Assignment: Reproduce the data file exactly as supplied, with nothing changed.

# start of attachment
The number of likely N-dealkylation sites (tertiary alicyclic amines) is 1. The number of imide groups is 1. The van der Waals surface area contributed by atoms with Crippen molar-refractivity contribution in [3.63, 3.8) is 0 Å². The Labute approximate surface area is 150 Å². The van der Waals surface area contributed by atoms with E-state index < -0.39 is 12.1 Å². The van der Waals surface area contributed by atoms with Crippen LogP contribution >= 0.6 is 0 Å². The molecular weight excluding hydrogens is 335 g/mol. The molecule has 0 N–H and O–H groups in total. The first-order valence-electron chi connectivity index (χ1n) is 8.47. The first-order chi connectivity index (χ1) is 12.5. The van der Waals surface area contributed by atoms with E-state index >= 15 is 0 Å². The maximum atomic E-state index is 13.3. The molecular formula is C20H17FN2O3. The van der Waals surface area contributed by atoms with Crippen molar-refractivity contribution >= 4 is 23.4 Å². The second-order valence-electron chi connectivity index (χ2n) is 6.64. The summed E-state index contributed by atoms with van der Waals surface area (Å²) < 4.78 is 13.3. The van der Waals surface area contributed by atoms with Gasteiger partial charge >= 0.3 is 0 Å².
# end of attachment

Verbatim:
The number of likely N-dealkylation sites (tertiary alicyclic amines) is 1. The number of imide groups is 1. The van der Waals surface area contributed by atoms with Crippen molar-refractivity contribution in [3.63, 3.8) is 0 Å². The Labute approximate surface area is 150 Å². The van der Waals surface area contributed by atoms with E-state index < -0.39 is 12.1 Å². The van der Waals surface area contributed by atoms with Crippen LogP contribution >= 0.6 is 0 Å². The molecular weight excluding hydrogens is 335 g/mol. The molecule has 0 N–H and O–H groups in total. The first-order valence-electron chi connectivity index (χ1n) is 8.47. The first-order chi connectivity index (χ1) is 12.5. The van der Waals surface area contributed by atoms with E-state index >= 15 is 0 Å². The maximum atomic E-state index is 13.3. The molecular formula is C20H17FN2O3. The van der Waals surface area contributed by atoms with Crippen molar-refractivity contribution >= 4 is 23.4 Å². The second-order valence-electron chi connectivity index (χ2n) is 6.64. The summed E-state index contributed by atoms with van der Waals surface area (Å²) < 4.78 is 13.3. The van der Waals surface area contributed by atoms with Gasteiger partial charge >= 0.3 is 0 Å².